I Was A Victim Of Cyberbullying And Lost A Close Friend Over It

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When people speak of bullying or cyberbullying, we assume they're talking about kids on the playground or mean-spirited teenagers in high school. But the reality is that bullying can and does exist well into adulthood, and can often be found in the places we’d least expect it.

Because of my job as a freelance writer, I spend a lot of time sharing my life on the Internet — where I’m traveling, who I’m going out to dinner or drinks with, and what personal triumphs and disappointments may currently be happening in my world. When you share that level of yourself, it’s fair to assume people will take liberties and get too close or say too much. Strangers, even.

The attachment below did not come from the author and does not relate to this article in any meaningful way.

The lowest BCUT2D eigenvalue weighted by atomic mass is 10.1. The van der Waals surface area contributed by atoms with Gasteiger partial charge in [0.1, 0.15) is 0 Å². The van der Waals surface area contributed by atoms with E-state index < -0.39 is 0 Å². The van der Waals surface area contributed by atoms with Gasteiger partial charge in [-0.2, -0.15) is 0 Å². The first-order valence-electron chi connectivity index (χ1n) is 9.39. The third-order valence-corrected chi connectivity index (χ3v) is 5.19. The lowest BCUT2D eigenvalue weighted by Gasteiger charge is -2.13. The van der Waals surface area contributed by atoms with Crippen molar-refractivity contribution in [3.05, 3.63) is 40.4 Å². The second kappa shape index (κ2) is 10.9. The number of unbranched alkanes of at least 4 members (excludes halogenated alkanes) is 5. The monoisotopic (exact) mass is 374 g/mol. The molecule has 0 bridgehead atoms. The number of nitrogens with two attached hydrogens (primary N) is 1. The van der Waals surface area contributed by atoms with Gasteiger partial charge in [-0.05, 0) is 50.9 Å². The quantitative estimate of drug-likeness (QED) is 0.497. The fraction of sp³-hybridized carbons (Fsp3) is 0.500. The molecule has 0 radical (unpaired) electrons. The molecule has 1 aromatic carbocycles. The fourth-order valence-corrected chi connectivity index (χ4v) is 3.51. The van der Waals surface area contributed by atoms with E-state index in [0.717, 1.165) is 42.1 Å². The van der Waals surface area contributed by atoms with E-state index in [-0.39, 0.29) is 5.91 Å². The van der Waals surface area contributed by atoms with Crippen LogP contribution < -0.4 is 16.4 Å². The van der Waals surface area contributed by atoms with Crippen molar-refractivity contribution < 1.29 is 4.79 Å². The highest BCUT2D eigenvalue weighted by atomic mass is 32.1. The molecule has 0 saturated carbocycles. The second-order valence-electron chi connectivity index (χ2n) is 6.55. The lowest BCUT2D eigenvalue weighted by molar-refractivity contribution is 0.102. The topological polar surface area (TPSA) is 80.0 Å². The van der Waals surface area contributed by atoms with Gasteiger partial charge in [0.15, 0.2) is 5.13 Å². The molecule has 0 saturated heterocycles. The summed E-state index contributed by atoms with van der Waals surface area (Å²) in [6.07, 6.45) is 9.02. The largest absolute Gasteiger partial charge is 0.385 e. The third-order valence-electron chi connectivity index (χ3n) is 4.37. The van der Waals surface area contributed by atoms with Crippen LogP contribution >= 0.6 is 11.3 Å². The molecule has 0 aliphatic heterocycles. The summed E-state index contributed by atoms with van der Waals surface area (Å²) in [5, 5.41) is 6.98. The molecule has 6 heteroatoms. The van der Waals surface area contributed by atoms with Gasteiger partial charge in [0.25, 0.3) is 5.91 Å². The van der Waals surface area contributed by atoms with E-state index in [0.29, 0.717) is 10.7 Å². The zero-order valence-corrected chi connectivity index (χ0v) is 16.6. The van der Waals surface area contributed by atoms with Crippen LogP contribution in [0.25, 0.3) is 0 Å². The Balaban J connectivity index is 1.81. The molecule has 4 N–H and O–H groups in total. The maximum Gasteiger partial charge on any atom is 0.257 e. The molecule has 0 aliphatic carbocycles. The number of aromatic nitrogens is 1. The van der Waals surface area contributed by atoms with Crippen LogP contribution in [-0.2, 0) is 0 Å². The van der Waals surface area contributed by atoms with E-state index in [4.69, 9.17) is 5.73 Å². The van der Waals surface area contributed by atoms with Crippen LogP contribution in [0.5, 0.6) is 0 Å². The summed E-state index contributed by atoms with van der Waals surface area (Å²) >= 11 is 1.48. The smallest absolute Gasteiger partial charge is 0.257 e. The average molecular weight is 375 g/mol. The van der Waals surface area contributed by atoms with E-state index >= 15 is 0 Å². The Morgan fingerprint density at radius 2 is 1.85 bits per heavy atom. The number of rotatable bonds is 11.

I get a great deal of pretty aggressively offensive responses to the stories I write. But the most aggressively offensive individual I ever experienced wasn’t a reader or someone who followed me on social media. It was someone who had wormed their way into my personal inner circle.

I met Roxie* (names have been changed) over 15 years ago and we became fast friends, virtually overnight. Before I knew it, we became the sort of friends who emailed all day while at work and would meet up for dinner a few times a week. 

(Interestingly, years later she confessed to me that she had initially deliberately friended me at the time as an “in” to get in good with a guy she was newly dating that was a good friend of mine. I laughed it off as funny history to our now-tight friendship. I should have seen it as a red flag to how, from the start, I was being used as a means to an end, and nothing more.)